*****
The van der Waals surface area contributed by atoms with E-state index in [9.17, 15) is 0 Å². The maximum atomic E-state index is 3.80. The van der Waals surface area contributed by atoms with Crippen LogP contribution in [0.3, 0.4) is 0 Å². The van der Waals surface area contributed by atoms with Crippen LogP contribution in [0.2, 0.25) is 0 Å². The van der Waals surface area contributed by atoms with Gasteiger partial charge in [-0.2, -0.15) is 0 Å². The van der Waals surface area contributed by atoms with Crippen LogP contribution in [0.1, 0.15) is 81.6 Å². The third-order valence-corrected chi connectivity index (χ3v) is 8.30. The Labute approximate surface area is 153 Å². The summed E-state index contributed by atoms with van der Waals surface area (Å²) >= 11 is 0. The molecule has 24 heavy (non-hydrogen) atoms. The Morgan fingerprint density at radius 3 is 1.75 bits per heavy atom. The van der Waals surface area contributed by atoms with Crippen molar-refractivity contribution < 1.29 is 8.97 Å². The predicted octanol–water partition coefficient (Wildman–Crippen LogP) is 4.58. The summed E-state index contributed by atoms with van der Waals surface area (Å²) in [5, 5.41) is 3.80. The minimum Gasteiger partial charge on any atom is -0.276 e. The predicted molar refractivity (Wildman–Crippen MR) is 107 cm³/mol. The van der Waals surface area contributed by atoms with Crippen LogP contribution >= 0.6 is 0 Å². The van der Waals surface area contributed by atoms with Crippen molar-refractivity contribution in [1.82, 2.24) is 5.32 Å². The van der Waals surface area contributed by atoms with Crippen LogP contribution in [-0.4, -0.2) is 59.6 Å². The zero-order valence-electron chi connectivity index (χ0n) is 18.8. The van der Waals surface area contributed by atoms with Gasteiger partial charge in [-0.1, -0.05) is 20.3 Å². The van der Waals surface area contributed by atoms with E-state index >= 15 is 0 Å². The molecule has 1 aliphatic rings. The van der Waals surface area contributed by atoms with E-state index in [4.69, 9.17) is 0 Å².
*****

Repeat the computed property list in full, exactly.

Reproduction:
The van der Waals surface area contributed by atoms with E-state index in [9.17, 15) is 0 Å². The maximum atomic E-state index is 3.80. The van der Waals surface area contributed by atoms with Crippen LogP contribution in [0.3, 0.4) is 0 Å². The van der Waals surface area contributed by atoms with Crippen LogP contribution in [0.2, 0.25) is 0 Å². The van der Waals surface area contributed by atoms with Gasteiger partial charge in [-0.2, -0.15) is 0 Å². The van der Waals surface area contributed by atoms with Crippen LogP contribution in [0.1, 0.15) is 81.6 Å². The third-order valence-corrected chi connectivity index (χ3v) is 8.30. The Labute approximate surface area is 153 Å². The summed E-state index contributed by atoms with van der Waals surface area (Å²) >= 11 is 0. The molecule has 24 heavy (non-hydrogen) atoms. The Morgan fingerprint density at radius 3 is 1.75 bits per heavy atom. The van der Waals surface area contributed by atoms with Crippen molar-refractivity contribution < 1.29 is 8.97 Å². The predicted octanol–water partition coefficient (Wildman–Crippen LogP) is 4.58. The summed E-state index contributed by atoms with van der Waals surface area (Å²) in [5, 5.41) is 3.80. The minimum Gasteiger partial charge on any atom is -0.276 e. The predicted molar refractivity (Wildman–Crippen MR) is 107 cm³/mol. The van der Waals surface area contributed by atoms with Crippen LogP contribution >= 0.6 is 0 Å². The van der Waals surface area contributed by atoms with Crippen molar-refractivity contribution in [1.82, 2.24) is 5.32 Å². The van der Waals surface area contributed by atoms with Crippen LogP contribution in [-0.4, -0.2) is 59.6 Å². The zero-order valence-electron chi connectivity index (χ0n) is 18.8. The van der Waals surface area contributed by atoms with Gasteiger partial charge in [-0.1, -0.05) is 20.3 Å². The van der Waals surface area contributed by atoms with E-state index >= 15 is 0 Å². The molecule has 1 aliphatic rings. The van der Waals surface area contributed by atoms with E-state index in [4.69, 9.17) is 0 Å².